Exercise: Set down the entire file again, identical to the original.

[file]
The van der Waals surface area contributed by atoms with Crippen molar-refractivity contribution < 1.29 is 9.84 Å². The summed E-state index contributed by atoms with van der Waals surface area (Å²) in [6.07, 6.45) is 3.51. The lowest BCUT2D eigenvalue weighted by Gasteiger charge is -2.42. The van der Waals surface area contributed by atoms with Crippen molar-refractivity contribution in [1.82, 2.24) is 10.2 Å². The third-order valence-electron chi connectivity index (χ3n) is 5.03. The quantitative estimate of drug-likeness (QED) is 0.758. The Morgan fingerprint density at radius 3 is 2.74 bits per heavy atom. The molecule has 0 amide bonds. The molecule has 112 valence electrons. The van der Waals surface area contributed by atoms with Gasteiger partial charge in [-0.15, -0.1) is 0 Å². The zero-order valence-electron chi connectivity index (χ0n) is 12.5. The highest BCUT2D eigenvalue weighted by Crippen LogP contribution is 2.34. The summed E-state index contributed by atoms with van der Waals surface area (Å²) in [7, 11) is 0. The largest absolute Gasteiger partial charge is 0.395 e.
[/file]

The van der Waals surface area contributed by atoms with Crippen molar-refractivity contribution < 1.29 is 9.84 Å². The summed E-state index contributed by atoms with van der Waals surface area (Å²) in [6.07, 6.45) is 3.51. The lowest BCUT2D eigenvalue weighted by Gasteiger charge is -2.42. The van der Waals surface area contributed by atoms with Crippen molar-refractivity contribution in [1.82, 2.24) is 10.2 Å². The third-order valence-electron chi connectivity index (χ3n) is 5.03. The quantitative estimate of drug-likeness (QED) is 0.758. The Morgan fingerprint density at radius 3 is 2.74 bits per heavy atom. The molecule has 0 amide bonds. The molecule has 112 valence electrons. The van der Waals surface area contributed by atoms with Gasteiger partial charge in [-0.15, -0.1) is 0 Å². The zero-order valence-electron chi connectivity index (χ0n) is 12.5. The highest BCUT2D eigenvalue weighted by Crippen LogP contribution is 2.34. The summed E-state index contributed by atoms with van der Waals surface area (Å²) in [7, 11) is 0. The largest absolute Gasteiger partial charge is 0.395 e.